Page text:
This gives you a crisp wrinkle which gradually fades away. Basically this sort of V-profile:

●I emphasize the space between the wrinkles by painting light areas with a soft brush with low opacity. You can go heavy handed here. Or you can be precise if you want a specific detail.

After the manual painting in Photoshop I get this.

zbrush lips alphas after manual painting
Now we’re getting somewhere!
click to enlarge

Once the displacement starts to look decent I apply the Displacement modifier. That gives me a fully usable Multires mesh that I can work with in Blender. That’s why I said that the modifier setup (Multires + Displace) is important. This is a really powerful workflow in Blender.

Finally I sculpt the details some more by hand. For this step I often move to Zbrush but it can be done in Blender or whatever sculpting app you like. With this example I actually sculpted it in the new Blender 2.8. The new eevee viewport/workbench is a pleasure to sculpt in.

If I were to use zbrush I would export the displaced highest res mesh to zbrush and use “Reconstruct Subdivs” to get a proper subdivision mesh.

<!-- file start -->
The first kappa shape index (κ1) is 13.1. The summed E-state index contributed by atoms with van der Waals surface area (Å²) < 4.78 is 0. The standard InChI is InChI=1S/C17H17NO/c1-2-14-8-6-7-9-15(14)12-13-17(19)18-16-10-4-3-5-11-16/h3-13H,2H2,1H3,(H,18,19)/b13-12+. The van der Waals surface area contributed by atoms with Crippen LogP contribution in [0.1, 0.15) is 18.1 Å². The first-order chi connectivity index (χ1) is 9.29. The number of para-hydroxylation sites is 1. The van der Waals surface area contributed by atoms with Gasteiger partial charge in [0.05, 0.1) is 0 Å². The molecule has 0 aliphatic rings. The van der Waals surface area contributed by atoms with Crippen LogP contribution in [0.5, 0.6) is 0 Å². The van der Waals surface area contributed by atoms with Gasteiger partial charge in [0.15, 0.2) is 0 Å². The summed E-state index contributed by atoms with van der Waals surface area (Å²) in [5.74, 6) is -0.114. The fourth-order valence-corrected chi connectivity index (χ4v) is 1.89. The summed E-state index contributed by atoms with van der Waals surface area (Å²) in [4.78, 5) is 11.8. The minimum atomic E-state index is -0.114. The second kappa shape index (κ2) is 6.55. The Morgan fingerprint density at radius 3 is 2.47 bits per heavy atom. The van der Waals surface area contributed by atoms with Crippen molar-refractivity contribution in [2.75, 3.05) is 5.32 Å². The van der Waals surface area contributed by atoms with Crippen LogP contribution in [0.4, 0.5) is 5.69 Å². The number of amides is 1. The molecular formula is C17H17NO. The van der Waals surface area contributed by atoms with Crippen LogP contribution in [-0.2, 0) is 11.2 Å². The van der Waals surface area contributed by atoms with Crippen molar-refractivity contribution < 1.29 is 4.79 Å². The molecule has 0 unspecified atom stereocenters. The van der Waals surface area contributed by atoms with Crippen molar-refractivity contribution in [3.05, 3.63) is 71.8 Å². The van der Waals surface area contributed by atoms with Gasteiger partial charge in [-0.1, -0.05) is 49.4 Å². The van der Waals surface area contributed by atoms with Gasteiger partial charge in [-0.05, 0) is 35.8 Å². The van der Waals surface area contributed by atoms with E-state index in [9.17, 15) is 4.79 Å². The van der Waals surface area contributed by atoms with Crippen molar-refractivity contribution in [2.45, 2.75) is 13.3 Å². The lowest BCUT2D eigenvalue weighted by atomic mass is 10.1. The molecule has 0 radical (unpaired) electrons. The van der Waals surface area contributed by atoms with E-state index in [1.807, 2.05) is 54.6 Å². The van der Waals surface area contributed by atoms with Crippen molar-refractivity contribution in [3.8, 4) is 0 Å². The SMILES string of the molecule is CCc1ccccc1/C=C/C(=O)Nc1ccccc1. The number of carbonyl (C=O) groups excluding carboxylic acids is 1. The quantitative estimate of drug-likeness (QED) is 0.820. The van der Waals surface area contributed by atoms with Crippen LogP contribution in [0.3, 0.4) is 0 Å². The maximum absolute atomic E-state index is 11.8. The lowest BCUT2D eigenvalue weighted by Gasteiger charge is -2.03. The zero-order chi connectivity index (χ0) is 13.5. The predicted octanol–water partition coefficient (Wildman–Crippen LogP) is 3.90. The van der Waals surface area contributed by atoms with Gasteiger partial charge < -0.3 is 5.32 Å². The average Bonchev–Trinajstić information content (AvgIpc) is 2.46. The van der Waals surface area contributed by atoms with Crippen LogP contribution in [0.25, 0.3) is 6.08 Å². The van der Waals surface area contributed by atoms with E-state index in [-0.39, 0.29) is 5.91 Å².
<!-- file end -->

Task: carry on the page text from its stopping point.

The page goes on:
The brushes I use:
Blender: Crease (to emphasize wrinkles), Inflate (with a largish brush to emphasize areas between wrinkles), Sculpt/Draw(for specific details), Pinch (use sparingly)
Zbrush: DamStandard (to emphasize wrinkles), Inflat (with a largish brush to emphasize areas between wrinkles), Standard(for specific details), Pinch (use sparingly)

Nothing fancy.

This is my finished result.

zbrush lips alphas final
click to enlarge

Now that we have created really nice detail we need to bake the displacement. With that we’re almost done!
For this step I have developed a workflow in zbursh that I stick with.
I use MultiMap exporter plugin because it’s easy to work with. My Displacement Map setup looks like this.